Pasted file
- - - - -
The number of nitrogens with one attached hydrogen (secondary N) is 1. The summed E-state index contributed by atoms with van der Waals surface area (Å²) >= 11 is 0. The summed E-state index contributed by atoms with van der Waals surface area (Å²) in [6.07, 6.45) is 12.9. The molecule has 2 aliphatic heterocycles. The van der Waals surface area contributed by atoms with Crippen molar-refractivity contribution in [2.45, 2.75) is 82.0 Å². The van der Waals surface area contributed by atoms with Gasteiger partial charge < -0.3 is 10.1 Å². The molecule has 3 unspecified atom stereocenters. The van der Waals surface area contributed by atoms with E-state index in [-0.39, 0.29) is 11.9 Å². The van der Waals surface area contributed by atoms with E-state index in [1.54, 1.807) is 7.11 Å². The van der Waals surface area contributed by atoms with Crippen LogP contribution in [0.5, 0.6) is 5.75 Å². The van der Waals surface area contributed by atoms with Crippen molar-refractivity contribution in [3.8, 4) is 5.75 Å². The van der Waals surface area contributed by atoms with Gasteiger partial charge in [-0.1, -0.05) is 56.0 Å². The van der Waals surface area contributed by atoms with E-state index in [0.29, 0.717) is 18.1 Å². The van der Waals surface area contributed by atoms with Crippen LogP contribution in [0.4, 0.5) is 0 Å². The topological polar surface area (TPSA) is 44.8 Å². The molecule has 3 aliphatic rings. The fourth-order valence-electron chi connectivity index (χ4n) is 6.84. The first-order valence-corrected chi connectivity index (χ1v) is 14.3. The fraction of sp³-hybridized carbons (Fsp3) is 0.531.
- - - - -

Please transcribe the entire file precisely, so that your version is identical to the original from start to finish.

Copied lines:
The number of nitrogens with one attached hydrogen (secondary N) is 1. The summed E-state index contributed by atoms with van der Waals surface area (Å²) >= 11 is 0. The summed E-state index contributed by atoms with van der Waals surface area (Å²) in [6.07, 6.45) is 12.9. The molecule has 2 aliphatic heterocycles. The van der Waals surface area contributed by atoms with Crippen molar-refractivity contribution in [2.45, 2.75) is 82.0 Å². The van der Waals surface area contributed by atoms with Gasteiger partial charge < -0.3 is 10.1 Å². The molecule has 3 unspecified atom stereocenters. The van der Waals surface area contributed by atoms with E-state index in [-0.39, 0.29) is 11.9 Å². The van der Waals surface area contributed by atoms with E-state index in [1.54, 1.807) is 7.11 Å². The van der Waals surface area contributed by atoms with Crippen LogP contribution in [0.5, 0.6) is 5.75 Å². The van der Waals surface area contributed by atoms with Crippen molar-refractivity contribution in [3.8, 4) is 5.75 Å². The van der Waals surface area contributed by atoms with Gasteiger partial charge in [-0.1, -0.05) is 56.0 Å². The van der Waals surface area contributed by atoms with E-state index in [0.29, 0.717) is 18.1 Å². The van der Waals surface area contributed by atoms with Crippen LogP contribution in [0.4, 0.5) is 0 Å². The topological polar surface area (TPSA) is 44.8 Å². The molecule has 3 aliphatic rings. The fourth-order valence-electron chi connectivity index (χ4n) is 6.84. The first-order valence-corrected chi connectivity index (χ1v) is 14.3. The fraction of sp³-hybridized carbons (Fsp3) is 0.531.